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Newly Digitized: Perger’s Signor Formica

Viennese cellist, composer, and conductor Richard von Perger (1854-1911) began his musical career relatively late, studying cello and composition with Schmidtler and Zellner beginning in 1870. This unpublished early opera dates to 1879, shortly before he began lessons with Johannes Brahms (although Peter Clive suggests in Brahms and His World: A Biographical Dictionary that Perger’s study with Brahms may be apocryphal).

A comic opera in three acts, based on E. T. A. Hoffmann’s novella, Signor Formica tells the story of the 17th-century Neapolitan painter Salvator Rosa’s adventures in Rome, and the series of tricks he plays – with the help of an acting troupe led by Signor Formica – in order to fix up his friend Antonio with Marianna, in defiance of her uncle Pasquale Capuzzi, an aesthete with delusions of musical talent. The librettist is unknown, although Perger wrote the text for at least two of his other theatrical works, Der Richter von Granada (1889) and Die 14 Nothhelfer (1891). This may be an autograph manuscript; it’s also a relatively clean copy, with only occasional corrections and scratched-out measures, and stage directions indicated throughout.

Signor Formica, Act I, scene 1, Mus 780.741.605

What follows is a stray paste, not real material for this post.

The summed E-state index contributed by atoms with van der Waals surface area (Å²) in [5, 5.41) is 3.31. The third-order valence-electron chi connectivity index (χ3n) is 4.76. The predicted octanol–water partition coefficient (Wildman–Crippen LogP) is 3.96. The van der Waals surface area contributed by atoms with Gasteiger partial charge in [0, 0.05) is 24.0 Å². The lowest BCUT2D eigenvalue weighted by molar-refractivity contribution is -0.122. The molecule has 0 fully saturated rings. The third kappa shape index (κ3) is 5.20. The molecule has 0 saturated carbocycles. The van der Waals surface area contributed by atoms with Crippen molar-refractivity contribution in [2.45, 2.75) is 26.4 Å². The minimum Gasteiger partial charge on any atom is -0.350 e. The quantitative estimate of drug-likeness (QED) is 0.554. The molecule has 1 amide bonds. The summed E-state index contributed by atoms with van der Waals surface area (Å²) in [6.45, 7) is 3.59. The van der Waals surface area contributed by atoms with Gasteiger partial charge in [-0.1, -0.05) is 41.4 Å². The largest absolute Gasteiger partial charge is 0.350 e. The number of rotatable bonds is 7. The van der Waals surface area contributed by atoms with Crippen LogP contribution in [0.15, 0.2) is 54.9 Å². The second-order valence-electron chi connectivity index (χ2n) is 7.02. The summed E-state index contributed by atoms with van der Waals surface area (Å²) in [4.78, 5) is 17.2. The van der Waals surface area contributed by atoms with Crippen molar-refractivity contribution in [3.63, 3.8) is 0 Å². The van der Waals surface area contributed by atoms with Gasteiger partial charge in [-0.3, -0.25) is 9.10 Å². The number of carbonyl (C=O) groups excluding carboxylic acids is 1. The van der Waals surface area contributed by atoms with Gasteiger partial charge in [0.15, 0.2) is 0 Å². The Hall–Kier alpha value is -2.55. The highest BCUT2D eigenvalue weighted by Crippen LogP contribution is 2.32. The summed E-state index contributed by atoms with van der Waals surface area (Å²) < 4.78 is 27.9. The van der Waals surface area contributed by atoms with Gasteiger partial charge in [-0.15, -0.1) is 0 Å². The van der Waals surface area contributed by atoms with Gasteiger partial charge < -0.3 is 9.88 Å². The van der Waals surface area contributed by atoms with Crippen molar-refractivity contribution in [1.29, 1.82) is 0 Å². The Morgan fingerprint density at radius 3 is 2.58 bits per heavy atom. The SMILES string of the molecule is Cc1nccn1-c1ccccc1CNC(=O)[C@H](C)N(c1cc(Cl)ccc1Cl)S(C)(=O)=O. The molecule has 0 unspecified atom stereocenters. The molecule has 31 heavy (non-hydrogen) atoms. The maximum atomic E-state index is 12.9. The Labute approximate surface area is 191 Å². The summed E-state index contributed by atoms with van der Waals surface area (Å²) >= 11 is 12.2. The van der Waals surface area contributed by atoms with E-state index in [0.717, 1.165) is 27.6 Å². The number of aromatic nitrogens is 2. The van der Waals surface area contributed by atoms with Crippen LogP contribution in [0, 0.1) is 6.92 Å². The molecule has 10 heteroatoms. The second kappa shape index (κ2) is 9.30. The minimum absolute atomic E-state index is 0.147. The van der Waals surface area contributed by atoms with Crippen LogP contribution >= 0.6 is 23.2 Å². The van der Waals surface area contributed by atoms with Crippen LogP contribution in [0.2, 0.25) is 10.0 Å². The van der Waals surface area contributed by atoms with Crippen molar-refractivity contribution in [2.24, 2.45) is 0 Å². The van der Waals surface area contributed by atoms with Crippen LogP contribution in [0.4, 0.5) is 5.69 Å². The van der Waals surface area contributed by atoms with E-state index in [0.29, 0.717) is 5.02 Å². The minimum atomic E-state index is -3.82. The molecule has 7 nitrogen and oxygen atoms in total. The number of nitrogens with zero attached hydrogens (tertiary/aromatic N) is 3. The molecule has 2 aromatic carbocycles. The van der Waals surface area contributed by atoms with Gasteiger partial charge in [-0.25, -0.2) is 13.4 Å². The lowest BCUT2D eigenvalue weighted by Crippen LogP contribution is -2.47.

Signor Formica, Act I, scene 1, Mus 780.741.605

  • Signor Formica. Vocal score
    Signor Formica : komische Oper in drei Aufzügen / von Richard von Perger ; Klavierauszug mit Singstimmen. 1879.
    Mus 780.741.605

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Newly Digitized: Student Compositions by Charles Lefebvre

At the end of the academic year, as we finish writing exams and papers (and grading exams and papers), it seems like a good moment to take a look at two student compositions by Charles Lefebvre (1843-1917), each with corrections by Charles Gounod. Lefebvre began studying with Gounod in 1861, before entering Ambroise Thomas’s composition class at the Paris Conservatoire in the fall of 1863. He later recalled that,

“For me, the greatest influence Gounod exerted, at that time, was less the result of lessons, properly speaking, than of our frequent conversations, in which, responding to the work I submitted, the teacher elaborated on such and such a musical subject, such and such a point of technique or the history of our art, in the most illuminating speeches, often reinforced by examples drawn from the masters, which Gounod sang in his soft, uniquely charming voice, as I have never since heard them interpreted” (loosely translated from “La vie intime d’un grand musicien Charles Lefebvre,” 349).

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